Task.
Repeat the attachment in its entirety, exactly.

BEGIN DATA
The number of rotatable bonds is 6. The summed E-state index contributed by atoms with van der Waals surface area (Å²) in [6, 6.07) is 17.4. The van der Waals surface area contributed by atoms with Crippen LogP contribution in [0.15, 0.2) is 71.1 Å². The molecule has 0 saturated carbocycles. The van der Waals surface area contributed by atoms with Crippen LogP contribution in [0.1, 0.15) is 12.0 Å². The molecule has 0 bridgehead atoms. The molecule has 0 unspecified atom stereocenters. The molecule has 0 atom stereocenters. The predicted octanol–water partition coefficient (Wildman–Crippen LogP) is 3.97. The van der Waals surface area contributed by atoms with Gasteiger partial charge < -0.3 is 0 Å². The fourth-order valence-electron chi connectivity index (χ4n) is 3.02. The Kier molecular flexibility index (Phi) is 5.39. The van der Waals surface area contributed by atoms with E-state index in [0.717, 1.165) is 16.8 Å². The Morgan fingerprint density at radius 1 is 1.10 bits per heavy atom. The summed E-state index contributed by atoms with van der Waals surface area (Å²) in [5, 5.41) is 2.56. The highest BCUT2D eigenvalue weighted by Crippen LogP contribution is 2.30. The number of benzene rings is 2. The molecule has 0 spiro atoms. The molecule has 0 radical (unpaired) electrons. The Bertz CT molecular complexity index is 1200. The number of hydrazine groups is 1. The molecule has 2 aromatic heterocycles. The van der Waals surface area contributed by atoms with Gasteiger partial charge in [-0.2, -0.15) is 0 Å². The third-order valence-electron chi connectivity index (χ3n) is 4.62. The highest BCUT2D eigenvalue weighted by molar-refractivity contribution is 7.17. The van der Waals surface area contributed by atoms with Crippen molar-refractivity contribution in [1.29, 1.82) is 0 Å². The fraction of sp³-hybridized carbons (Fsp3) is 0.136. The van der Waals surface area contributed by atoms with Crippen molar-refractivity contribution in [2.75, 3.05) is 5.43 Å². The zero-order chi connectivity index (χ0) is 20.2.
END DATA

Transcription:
The number of rotatable bonds is 6. The summed E-state index contributed by atoms with van der Waals surface area (Å²) in [6, 6.07) is 17.4. The van der Waals surface area contributed by atoms with Crippen LogP contribution in [0.15, 0.2) is 71.1 Å². The molecule has 0 saturated carbocycles. The van der Waals surface area contributed by atoms with Crippen LogP contribution in [0.1, 0.15) is 12.0 Å². The molecule has 0 bridgehead atoms. The molecule has 0 unspecified atom stereocenters. The molecule has 0 atom stereocenters. The predicted octanol–water partition coefficient (Wildman–Crippen LogP) is 3.97. The van der Waals surface area contributed by atoms with Gasteiger partial charge < -0.3 is 0 Å². The fourth-order valence-electron chi connectivity index (χ4n) is 3.02. The Kier molecular flexibility index (Phi) is 5.39. The van der Waals surface area contributed by atoms with E-state index in [0.717, 1.165) is 16.8 Å². The Morgan fingerprint density at radius 1 is 1.10 bits per heavy atom. The summed E-state index contributed by atoms with van der Waals surface area (Å²) in [5, 5.41) is 2.56. The highest BCUT2D eigenvalue weighted by Crippen LogP contribution is 2.30. The number of benzene rings is 2. The molecule has 0 spiro atoms. The molecule has 0 radical (unpaired) electrons. The Bertz CT molecular complexity index is 1200. The number of hydrazine groups is 1. The molecule has 2 aromatic heterocycles. The van der Waals surface area contributed by atoms with Gasteiger partial charge in [-0.2, -0.15) is 0 Å². The third-order valence-electron chi connectivity index (χ3n) is 4.62. The highest BCUT2D eigenvalue weighted by molar-refractivity contribution is 7.17. The van der Waals surface area contributed by atoms with Crippen molar-refractivity contribution in [1.29, 1.82) is 0 Å². The fraction of sp³-hybridized carbons (Fsp3) is 0.136. The van der Waals surface area contributed by atoms with Crippen molar-refractivity contribution in [2.75, 3.05) is 5.43 Å². The zero-order chi connectivity index (χ0) is 20.2.